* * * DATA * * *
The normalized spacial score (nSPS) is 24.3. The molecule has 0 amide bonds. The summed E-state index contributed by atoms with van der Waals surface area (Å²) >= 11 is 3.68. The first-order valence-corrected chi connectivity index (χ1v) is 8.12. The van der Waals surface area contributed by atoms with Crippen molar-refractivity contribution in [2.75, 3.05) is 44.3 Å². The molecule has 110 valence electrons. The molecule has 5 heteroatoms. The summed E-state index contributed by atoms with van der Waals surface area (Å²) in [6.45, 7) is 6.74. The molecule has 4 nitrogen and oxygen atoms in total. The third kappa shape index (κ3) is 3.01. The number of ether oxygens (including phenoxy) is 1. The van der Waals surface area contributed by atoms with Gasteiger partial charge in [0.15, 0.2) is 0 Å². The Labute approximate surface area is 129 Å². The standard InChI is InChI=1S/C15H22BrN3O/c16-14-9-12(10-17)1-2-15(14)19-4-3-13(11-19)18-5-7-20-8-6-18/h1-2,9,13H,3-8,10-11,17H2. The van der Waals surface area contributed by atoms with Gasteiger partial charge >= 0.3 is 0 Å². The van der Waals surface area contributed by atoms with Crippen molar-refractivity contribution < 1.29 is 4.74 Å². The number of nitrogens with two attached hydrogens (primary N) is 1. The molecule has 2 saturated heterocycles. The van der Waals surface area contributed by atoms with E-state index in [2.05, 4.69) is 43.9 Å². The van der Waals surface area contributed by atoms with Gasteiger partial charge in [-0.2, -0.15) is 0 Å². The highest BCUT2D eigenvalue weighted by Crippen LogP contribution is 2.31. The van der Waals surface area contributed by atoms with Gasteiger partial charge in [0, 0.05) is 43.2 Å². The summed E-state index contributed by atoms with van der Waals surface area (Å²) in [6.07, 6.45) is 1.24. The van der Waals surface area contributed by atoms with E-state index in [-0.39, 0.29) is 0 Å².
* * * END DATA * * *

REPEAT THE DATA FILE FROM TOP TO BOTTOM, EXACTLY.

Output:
The normalized spacial score (nSPS) is 24.3. The molecule has 0 amide bonds. The summed E-state index contributed by atoms with van der Waals surface area (Å²) >= 11 is 3.68. The first-order valence-corrected chi connectivity index (χ1v) is 8.12. The van der Waals surface area contributed by atoms with Crippen molar-refractivity contribution in [2.75, 3.05) is 44.3 Å². The molecule has 110 valence electrons. The molecule has 5 heteroatoms. The summed E-state index contributed by atoms with van der Waals surface area (Å²) in [6.45, 7) is 6.74. The molecule has 4 nitrogen and oxygen atoms in total. The third kappa shape index (κ3) is 3.01. The number of ether oxygens (including phenoxy) is 1. The van der Waals surface area contributed by atoms with Gasteiger partial charge in [0.15, 0.2) is 0 Å². The Labute approximate surface area is 129 Å². The standard InChI is InChI=1S/C15H22BrN3O/c16-14-9-12(10-17)1-2-15(14)19-4-3-13(11-19)18-5-7-20-8-6-18/h1-2,9,13H,3-8,10-11,17H2. The van der Waals surface area contributed by atoms with Gasteiger partial charge >= 0.3 is 0 Å². The van der Waals surface area contributed by atoms with Crippen molar-refractivity contribution < 1.29 is 4.74 Å². The number of nitrogens with two attached hydrogens (primary N) is 1. The molecule has 2 saturated heterocycles. The van der Waals surface area contributed by atoms with E-state index in [2.05, 4.69) is 43.9 Å². The van der Waals surface area contributed by atoms with Gasteiger partial charge in [-0.2, -0.15) is 0 Å². The highest BCUT2D eigenvalue weighted by Crippen LogP contribution is 2.31. The van der Waals surface area contributed by atoms with Gasteiger partial charge in [0, 0.05) is 43.2 Å². The summed E-state index contributed by atoms with van der Waals surface area (Å²) in [6.07, 6.45) is 1.24. The van der Waals surface area contributed by atoms with E-state index in [-0.39, 0.29) is 0 Å².